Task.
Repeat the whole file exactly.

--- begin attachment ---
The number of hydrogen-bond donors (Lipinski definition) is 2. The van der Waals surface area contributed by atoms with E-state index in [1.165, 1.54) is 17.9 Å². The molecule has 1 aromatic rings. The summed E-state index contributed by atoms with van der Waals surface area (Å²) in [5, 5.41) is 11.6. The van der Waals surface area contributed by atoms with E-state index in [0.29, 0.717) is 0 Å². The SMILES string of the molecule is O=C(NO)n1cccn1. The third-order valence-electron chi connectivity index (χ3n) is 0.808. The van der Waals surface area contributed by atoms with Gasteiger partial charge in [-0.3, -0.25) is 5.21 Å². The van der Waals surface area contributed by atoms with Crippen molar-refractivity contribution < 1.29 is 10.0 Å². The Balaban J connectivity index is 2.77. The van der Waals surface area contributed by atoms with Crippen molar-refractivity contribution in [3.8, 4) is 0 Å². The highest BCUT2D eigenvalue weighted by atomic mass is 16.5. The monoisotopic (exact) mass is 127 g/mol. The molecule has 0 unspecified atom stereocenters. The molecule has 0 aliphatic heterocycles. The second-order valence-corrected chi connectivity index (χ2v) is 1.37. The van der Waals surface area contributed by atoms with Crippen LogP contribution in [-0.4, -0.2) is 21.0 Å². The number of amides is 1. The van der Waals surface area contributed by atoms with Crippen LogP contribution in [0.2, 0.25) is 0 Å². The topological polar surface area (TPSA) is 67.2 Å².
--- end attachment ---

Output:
The number of hydrogen-bond donors (Lipinski definition) is 2. The van der Waals surface area contributed by atoms with E-state index in [1.165, 1.54) is 17.9 Å². The molecule has 1 aromatic rings. The summed E-state index contributed by atoms with van der Waals surface area (Å²) in [5, 5.41) is 11.6. The van der Waals surface area contributed by atoms with E-state index in [0.29, 0.717) is 0 Å². The SMILES string of the molecule is O=C(NO)n1cccn1. The third-order valence-electron chi connectivity index (χ3n) is 0.808. The van der Waals surface area contributed by atoms with Gasteiger partial charge in [-0.3, -0.25) is 5.21 Å². The van der Waals surface area contributed by atoms with Crippen molar-refractivity contribution < 1.29 is 10.0 Å². The Balaban J connectivity index is 2.77. The van der Waals surface area contributed by atoms with Crippen molar-refractivity contribution in [3.8, 4) is 0 Å². The highest BCUT2D eigenvalue weighted by atomic mass is 16.5. The monoisotopic (exact) mass is 127 g/mol. The molecule has 0 unspecified atom stereocenters. The molecule has 0 aliphatic heterocycles. The second-order valence-corrected chi connectivity index (χ2v) is 1.37. The van der Waals surface area contributed by atoms with Crippen LogP contribution in [-0.4, -0.2) is 21.0 Å². The number of amides is 1. The van der Waals surface area contributed by atoms with Crippen LogP contribution in [0.2, 0.25) is 0 Å². The topological polar surface area (TPSA) is 67.2 Å².